The flurry of activity that follows actually seems, in broad strokes, like something that might happen in a newsroom! Cory demands that Stella produce Alex, because Cory has a heart made of balance sheets and he thinks Alex should be the one to announce Mitch's death for ratings and publicity reasons. Stella runs off to tell Mia, who takes a minute to be stunned and then gathers her team to work on confirmation. Because she agrees that they should be the ones to report it if it's true.


Karen Pittman is the hands-down MVP of this episode despite not having either the biggest scenes or the most screen time.

When Mia first hears from Stella that Mitch might be dead, she gets the confirmations started, then goes to Alex's dressing room to find Chip. She tells him about Mitch and sends him off to find Alex — for real, this time.

Chip calls Alex's credit card company and — this is an example of a great detail that speaks volumes about their relationship — he knows so much about Alex that he breezes through all her security questions and is able to convince the guy on the phone that he is, in fact, Alex Levy. He gets the guy to tell him where the last charge on the credit card was, and it turns out to have happened at Milan Linate Airport. There's a great moment where they're showing you that Chip is bouncing his foot the way people do when they're nervous, and when he hears that Alex was in Italy, his foot goes still. Because if Alex was in Italy, he knows that means she was probably with Mitch. And if she was with Mitch ... well, his foot goes still. A very nice piece of directing/acting/writing.

An Italian hospital administrator

Chip calls the hospital in Italy — where, of course, things are a little busy because of the pandemic currently centered there — and asks the woman on the phone about an American patient who had been in a car accident. He describes Mitch. She says that sounds like a guy they have who was brought in without ID. Chip asks, full of dread, whether there was a woman with him. The woman says yes, and the woman wasn't doing well. That's all Chip gets before the woman hangs up. (Well that is some conveniently incomplete information! P.S. This is still a soap, so.)

Chip barges into Cory's office and stammers that he's just discovered that Alex has been in Italy, and given how impossible it's been to reach her, he thinks she might be dead, too.

The owner of a UBA affiliate

There's a photo of the fancy car Mitch supposedly crashed in, and research on the license plate traces it to a guy who's the owner of a UBA affiliate. That is, of course, not good news, because for that crushed car to be possibly connected to Mitch is not the news Mia and her team are hoping for.

They finally get the affiliate owner on the phone, and he confirms — in a grave tone — that Mitch was staying at his place in Italy and was using his car. "So he's dead?" Mia says. "Yeah," the guy answers. "That's my understanding." What's more, Mitch's family doesn't know, because his lack of ID is delaying official notification.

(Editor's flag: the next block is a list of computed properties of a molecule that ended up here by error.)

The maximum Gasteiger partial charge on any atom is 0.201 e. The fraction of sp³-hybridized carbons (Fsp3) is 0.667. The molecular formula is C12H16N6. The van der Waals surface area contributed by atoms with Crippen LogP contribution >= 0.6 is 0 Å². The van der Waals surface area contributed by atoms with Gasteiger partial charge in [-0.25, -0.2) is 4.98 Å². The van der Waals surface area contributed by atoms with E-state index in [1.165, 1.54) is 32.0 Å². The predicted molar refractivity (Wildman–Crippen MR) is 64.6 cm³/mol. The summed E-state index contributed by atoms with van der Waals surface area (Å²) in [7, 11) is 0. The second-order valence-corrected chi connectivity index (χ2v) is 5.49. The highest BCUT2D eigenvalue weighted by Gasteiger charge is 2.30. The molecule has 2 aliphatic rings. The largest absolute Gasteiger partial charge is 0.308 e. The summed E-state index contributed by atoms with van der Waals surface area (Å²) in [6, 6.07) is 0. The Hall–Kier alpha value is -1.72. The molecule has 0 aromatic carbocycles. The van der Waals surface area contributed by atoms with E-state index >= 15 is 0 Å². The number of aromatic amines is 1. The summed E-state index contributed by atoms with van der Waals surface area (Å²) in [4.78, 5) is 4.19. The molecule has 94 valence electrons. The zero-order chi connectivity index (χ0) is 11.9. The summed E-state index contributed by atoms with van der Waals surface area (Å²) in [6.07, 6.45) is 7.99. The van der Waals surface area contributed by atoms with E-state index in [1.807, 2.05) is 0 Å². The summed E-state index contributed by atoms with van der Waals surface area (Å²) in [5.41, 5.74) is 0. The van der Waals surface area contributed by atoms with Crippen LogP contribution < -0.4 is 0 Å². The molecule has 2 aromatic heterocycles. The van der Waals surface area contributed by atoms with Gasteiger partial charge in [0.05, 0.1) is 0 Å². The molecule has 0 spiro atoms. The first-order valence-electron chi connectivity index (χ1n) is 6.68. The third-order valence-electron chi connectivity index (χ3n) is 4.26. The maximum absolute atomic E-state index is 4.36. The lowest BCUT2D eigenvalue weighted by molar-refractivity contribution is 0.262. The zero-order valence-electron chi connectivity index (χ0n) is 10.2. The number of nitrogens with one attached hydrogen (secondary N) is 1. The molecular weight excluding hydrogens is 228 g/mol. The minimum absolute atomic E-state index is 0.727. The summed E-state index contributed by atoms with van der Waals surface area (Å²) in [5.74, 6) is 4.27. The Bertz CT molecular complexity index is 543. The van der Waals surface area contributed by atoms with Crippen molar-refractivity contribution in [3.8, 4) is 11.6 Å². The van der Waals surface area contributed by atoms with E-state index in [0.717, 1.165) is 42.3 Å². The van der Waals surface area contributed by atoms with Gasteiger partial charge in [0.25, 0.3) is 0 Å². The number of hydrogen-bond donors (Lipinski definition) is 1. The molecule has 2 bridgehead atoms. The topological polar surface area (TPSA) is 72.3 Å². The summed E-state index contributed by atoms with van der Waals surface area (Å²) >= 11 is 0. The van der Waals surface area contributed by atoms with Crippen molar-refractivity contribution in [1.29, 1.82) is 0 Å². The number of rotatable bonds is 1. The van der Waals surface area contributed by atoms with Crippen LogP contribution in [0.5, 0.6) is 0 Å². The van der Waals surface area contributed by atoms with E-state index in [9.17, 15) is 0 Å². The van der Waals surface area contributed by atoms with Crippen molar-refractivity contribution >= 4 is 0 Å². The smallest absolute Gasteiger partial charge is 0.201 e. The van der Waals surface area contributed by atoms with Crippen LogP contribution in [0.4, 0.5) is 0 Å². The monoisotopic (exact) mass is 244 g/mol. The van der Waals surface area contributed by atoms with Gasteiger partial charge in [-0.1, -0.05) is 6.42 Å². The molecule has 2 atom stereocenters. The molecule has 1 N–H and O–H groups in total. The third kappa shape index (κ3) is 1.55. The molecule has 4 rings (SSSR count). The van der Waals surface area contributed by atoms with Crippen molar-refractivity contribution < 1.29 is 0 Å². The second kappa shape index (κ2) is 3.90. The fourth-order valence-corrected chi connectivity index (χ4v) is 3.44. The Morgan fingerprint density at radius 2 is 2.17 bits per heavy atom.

Mia retreats to her office and pours out her heart to Rena about all her complicated feelings about Mitch, some of which feel like denial, some of which feel like grief, and all of which feel awful. It's both a very good scene featuring that exquisite performance by Karen Pittman and a very frustrating scene, because ... why is this so seldom the show? Why is the show so often shiny hair and power players arguing about nothing? When it could be about the kind of complex emotions that Mia has, or the complex relationship she has with Rena, who is attached to Chip and loyal to him, but has done nothing wrong?


Now that she knows Alex has been in Italy, Stella gets the unenviable job of prying out of Isabella the information that will help find Alex. (By the way, more evidence that Alex is a jerk can be found in how terrified Isabella is of her, and of getting in trouble with her.) This nets an actual lead: Alex booked herself a flight into Teterboro, and it's landing in half an hour. So if she's actually on it, that will be how they'll find out she's alive. Chip literally barfs with anxiety.

Even when the news is grim, Laura (Julianna Margulies) always looks perfect.
/ Apple TV+
Apple TV+
Even when the news is grim, Laura (Julianna Margulies) always looks perfect.


Down in the TMS studio, as if things aren't difficult enough, Bradley's brother has come up to the studio uninvited. (In my experience with such places, he would not get that close to the studio — outside the dressing room doors of the famouses! — without an invitation or some kind of a security-issued name tag, not even close, but let's not nitpick.) He acts embarrassing and under the influence of something, and he makes a big scene, and it's very mortifying for Bradley, who would like her brother to show a little respect for the generally grim atmosphere if nothing else.

Laura shows up in the break area while this is all going down, and she gets to see just how brutal all this is (Bradley's brother mentions that their father killed someone driving drunk with both of them in the car). Eventually, he's dragged off by security. It's absolutely heartbreaking! But it does seem like a strange thing to plunk in the middle of this episode when so much time has been given elsewhere to much less interesting Bradley drama?